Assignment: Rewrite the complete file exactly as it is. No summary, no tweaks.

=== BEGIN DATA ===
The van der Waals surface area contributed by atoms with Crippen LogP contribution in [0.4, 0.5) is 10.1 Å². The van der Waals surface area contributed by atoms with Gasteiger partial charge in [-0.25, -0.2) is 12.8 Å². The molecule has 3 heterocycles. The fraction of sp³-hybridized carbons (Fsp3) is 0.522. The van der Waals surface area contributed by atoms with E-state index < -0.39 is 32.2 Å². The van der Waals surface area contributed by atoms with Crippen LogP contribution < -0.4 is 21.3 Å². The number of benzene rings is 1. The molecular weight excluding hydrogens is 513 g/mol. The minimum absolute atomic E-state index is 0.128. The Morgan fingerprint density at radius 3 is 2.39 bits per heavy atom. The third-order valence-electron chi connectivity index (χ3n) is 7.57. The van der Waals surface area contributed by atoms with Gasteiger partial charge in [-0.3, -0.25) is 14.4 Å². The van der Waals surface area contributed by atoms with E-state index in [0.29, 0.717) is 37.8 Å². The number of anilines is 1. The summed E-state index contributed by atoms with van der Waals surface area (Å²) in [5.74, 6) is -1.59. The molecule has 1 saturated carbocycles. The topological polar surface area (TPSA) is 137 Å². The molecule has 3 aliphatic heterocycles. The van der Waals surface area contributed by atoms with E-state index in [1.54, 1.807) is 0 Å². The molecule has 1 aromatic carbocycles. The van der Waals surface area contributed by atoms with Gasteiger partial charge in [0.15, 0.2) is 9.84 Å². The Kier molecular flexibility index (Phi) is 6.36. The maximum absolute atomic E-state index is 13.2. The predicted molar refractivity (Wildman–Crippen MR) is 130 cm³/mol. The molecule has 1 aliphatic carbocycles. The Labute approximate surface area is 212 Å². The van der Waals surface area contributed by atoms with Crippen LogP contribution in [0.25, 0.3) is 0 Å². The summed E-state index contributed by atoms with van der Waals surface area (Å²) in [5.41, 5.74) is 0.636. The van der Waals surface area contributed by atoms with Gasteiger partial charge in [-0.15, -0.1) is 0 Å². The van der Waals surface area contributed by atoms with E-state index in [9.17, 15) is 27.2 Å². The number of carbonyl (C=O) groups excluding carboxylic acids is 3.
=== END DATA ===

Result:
The van der Waals surface area contributed by atoms with Crippen LogP contribution in [0.4, 0.5) is 10.1 Å². The van der Waals surface area contributed by atoms with Gasteiger partial charge in [-0.25, -0.2) is 12.8 Å². The molecule has 3 heterocycles. The fraction of sp³-hybridized carbons (Fsp3) is 0.522. The van der Waals surface area contributed by atoms with E-state index < -0.39 is 32.2 Å². The van der Waals surface area contributed by atoms with Crippen LogP contribution < -0.4 is 21.3 Å². The number of benzene rings is 1. The molecular weight excluding hydrogens is 513 g/mol. The minimum absolute atomic E-state index is 0.128. The Morgan fingerprint density at radius 3 is 2.39 bits per heavy atom. The third-order valence-electron chi connectivity index (χ3n) is 7.57. The van der Waals surface area contributed by atoms with Gasteiger partial charge in [-0.3, -0.25) is 14.4 Å². The van der Waals surface area contributed by atoms with E-state index in [0.29, 0.717) is 37.8 Å². The number of anilines is 1. The summed E-state index contributed by atoms with van der Waals surface area (Å²) in [5.74, 6) is -1.59. The molecule has 1 saturated carbocycles. The topological polar surface area (TPSA) is 137 Å². The molecule has 3 aliphatic heterocycles. The van der Waals surface area contributed by atoms with E-state index in [1.54, 1.807) is 0 Å². The molecule has 1 aromatic carbocycles. The van der Waals surface area contributed by atoms with Gasteiger partial charge in [0.15, 0.2) is 9.84 Å². The Kier molecular flexibility index (Phi) is 6.36. The maximum absolute atomic E-state index is 13.2. The predicted molar refractivity (Wildman–Crippen MR) is 130 cm³/mol. The molecule has 1 aliphatic carbocycles. The Labute approximate surface area is 212 Å². The van der Waals surface area contributed by atoms with Crippen LogP contribution in [0.25, 0.3) is 0 Å². The summed E-state index contributed by atoms with van der Waals surface area (Å²) in [5.41, 5.74) is 0.636. The van der Waals surface area contributed by atoms with Gasteiger partial charge in [-0.15, -0.1) is 0 Å². The van der Waals surface area contributed by atoms with E-state index in [9.17, 15) is 27.2 Å². The number of carbonyl (C=O) groups excluding carboxylic acids is 3.